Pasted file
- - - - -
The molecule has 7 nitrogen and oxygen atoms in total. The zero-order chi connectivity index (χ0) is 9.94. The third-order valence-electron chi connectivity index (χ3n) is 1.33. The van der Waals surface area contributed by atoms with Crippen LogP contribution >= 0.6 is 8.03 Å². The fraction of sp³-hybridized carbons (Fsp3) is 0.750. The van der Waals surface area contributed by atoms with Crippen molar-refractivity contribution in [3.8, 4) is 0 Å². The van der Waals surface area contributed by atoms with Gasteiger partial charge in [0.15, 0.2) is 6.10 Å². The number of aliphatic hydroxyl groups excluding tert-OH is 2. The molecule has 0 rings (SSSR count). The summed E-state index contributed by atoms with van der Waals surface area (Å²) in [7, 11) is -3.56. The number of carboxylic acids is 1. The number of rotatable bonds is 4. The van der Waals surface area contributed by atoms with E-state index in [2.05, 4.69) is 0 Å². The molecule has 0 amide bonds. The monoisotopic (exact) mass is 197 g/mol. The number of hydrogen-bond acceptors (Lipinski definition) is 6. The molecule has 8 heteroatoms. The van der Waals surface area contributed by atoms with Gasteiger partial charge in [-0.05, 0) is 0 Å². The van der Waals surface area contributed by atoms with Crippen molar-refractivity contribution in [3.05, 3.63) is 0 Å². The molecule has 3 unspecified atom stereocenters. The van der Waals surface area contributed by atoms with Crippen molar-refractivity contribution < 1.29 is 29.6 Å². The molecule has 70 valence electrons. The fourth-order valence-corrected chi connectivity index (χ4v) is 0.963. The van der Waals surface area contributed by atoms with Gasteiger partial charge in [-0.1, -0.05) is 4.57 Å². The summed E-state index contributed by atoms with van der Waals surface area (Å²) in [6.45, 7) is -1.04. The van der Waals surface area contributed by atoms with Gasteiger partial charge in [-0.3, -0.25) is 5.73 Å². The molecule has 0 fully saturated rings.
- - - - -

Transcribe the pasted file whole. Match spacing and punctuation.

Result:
The molecule has 7 nitrogen and oxygen atoms in total. The zero-order chi connectivity index (χ0) is 9.94. The third-order valence-electron chi connectivity index (χ3n) is 1.33. The van der Waals surface area contributed by atoms with Crippen LogP contribution >= 0.6 is 8.03 Å². The fraction of sp³-hybridized carbons (Fsp3) is 0.750. The van der Waals surface area contributed by atoms with Crippen molar-refractivity contribution in [3.8, 4) is 0 Å². The van der Waals surface area contributed by atoms with Gasteiger partial charge in [0.15, 0.2) is 6.10 Å². The number of aliphatic hydroxyl groups excluding tert-OH is 2. The molecule has 0 rings (SSSR count). The summed E-state index contributed by atoms with van der Waals surface area (Å²) in [7, 11) is -3.56. The number of carboxylic acids is 1. The number of rotatable bonds is 4. The van der Waals surface area contributed by atoms with E-state index in [2.05, 4.69) is 0 Å². The molecule has 0 amide bonds. The monoisotopic (exact) mass is 197 g/mol. The number of hydrogen-bond acceptors (Lipinski definition) is 6. The molecule has 8 heteroatoms. The van der Waals surface area contributed by atoms with Gasteiger partial charge in [-0.05, 0) is 0 Å². The van der Waals surface area contributed by atoms with Crippen molar-refractivity contribution in [3.05, 3.63) is 0 Å². The molecule has 3 unspecified atom stereocenters. The van der Waals surface area contributed by atoms with Crippen molar-refractivity contribution < 1.29 is 29.6 Å². The molecule has 70 valence electrons. The fourth-order valence-corrected chi connectivity index (χ4v) is 0.963. The van der Waals surface area contributed by atoms with Gasteiger partial charge in [-0.1, -0.05) is 4.57 Å². The summed E-state index contributed by atoms with van der Waals surface area (Å²) in [6.45, 7) is -1.04. The van der Waals surface area contributed by atoms with Gasteiger partial charge in [-0.3, -0.25) is 5.73 Å². The molecule has 0 fully saturated rings.